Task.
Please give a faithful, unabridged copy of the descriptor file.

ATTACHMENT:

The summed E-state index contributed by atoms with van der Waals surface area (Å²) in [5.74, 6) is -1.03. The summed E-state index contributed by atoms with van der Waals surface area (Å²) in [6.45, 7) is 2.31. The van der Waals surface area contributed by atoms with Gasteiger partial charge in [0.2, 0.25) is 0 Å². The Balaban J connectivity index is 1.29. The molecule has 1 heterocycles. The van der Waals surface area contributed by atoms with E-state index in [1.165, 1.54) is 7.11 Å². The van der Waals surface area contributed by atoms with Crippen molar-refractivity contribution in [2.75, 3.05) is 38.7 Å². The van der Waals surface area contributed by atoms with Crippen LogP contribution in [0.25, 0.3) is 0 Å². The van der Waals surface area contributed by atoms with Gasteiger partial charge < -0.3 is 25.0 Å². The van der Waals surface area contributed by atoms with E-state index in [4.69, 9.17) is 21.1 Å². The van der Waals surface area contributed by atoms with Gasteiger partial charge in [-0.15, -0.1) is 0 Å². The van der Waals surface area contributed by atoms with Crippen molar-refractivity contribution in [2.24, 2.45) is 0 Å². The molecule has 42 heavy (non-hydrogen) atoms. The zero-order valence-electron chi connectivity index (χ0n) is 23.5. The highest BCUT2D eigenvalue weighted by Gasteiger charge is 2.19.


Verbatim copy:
The summed E-state index contributed by atoms with van der Waals surface area (Å²) in [5.74, 6) is -1.03. The summed E-state index contributed by atoms with van der Waals surface area (Å²) in [6.45, 7) is 2.31. The van der Waals surface area contributed by atoms with Gasteiger partial charge in [0.2, 0.25) is 0 Å². The Balaban J connectivity index is 1.29. The molecule has 1 heterocycles. The van der Waals surface area contributed by atoms with E-state index in [1.165, 1.54) is 7.11 Å². The van der Waals surface area contributed by atoms with Crippen molar-refractivity contribution in [2.75, 3.05) is 38.7 Å². The van der Waals surface area contributed by atoms with Crippen LogP contribution in [0.25, 0.3) is 0 Å². The van der Waals surface area contributed by atoms with Gasteiger partial charge < -0.3 is 25.0 Å². The van der Waals surface area contributed by atoms with E-state index in [4.69, 9.17) is 21.1 Å². The van der Waals surface area contributed by atoms with Gasteiger partial charge in [-0.15, -0.1) is 0 Å². The van der Waals surface area contributed by atoms with Crippen molar-refractivity contribution in [2.24, 2.45) is 0 Å². The molecule has 42 heavy (non-hydrogen) atoms. The zero-order valence-electron chi connectivity index (χ0n) is 23.5. The highest BCUT2D eigenvalue weighted by Gasteiger charge is 2.19.